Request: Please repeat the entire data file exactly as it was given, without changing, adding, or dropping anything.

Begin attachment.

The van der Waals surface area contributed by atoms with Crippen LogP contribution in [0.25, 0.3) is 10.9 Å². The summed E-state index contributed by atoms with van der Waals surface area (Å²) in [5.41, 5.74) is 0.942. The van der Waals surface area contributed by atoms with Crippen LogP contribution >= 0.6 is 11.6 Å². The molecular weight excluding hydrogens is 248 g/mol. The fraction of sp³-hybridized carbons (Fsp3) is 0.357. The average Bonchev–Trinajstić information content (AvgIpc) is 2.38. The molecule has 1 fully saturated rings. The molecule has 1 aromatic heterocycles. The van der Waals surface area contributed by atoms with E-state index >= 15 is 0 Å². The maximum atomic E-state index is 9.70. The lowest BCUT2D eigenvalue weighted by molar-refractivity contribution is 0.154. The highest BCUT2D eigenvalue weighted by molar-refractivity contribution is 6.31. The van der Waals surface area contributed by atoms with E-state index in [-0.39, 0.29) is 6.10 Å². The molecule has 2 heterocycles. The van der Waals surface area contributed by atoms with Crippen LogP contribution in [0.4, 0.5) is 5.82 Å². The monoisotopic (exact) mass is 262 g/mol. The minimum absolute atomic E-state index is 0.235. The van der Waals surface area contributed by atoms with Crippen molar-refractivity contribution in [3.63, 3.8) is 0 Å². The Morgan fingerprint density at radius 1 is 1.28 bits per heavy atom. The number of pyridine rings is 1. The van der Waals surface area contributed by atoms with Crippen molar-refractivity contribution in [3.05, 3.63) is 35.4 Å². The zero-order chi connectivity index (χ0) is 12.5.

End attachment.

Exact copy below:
The van der Waals surface area contributed by atoms with Crippen LogP contribution in [0.25, 0.3) is 10.9 Å². The summed E-state index contributed by atoms with van der Waals surface area (Å²) in [5.41, 5.74) is 0.942. The van der Waals surface area contributed by atoms with Crippen LogP contribution >= 0.6 is 11.6 Å². The molecular weight excluding hydrogens is 248 g/mol. The fraction of sp³-hybridized carbons (Fsp3) is 0.357. The average Bonchev–Trinajstić information content (AvgIpc) is 2.38. The molecule has 1 fully saturated rings. The molecule has 1 aromatic heterocycles. The van der Waals surface area contributed by atoms with E-state index >= 15 is 0 Å². The maximum atomic E-state index is 9.70. The lowest BCUT2D eigenvalue weighted by molar-refractivity contribution is 0.154. The highest BCUT2D eigenvalue weighted by molar-refractivity contribution is 6.31. The van der Waals surface area contributed by atoms with E-state index in [-0.39, 0.29) is 6.10 Å². The molecule has 2 heterocycles. The van der Waals surface area contributed by atoms with Crippen LogP contribution in [0.4, 0.5) is 5.82 Å². The monoisotopic (exact) mass is 262 g/mol. The minimum absolute atomic E-state index is 0.235. The van der Waals surface area contributed by atoms with Crippen molar-refractivity contribution in [3.63, 3.8) is 0 Å². The Morgan fingerprint density at radius 1 is 1.28 bits per heavy atom. The number of pyridine rings is 1. The van der Waals surface area contributed by atoms with Crippen molar-refractivity contribution in [3.05, 3.63) is 35.4 Å². The zero-order chi connectivity index (χ0) is 12.5.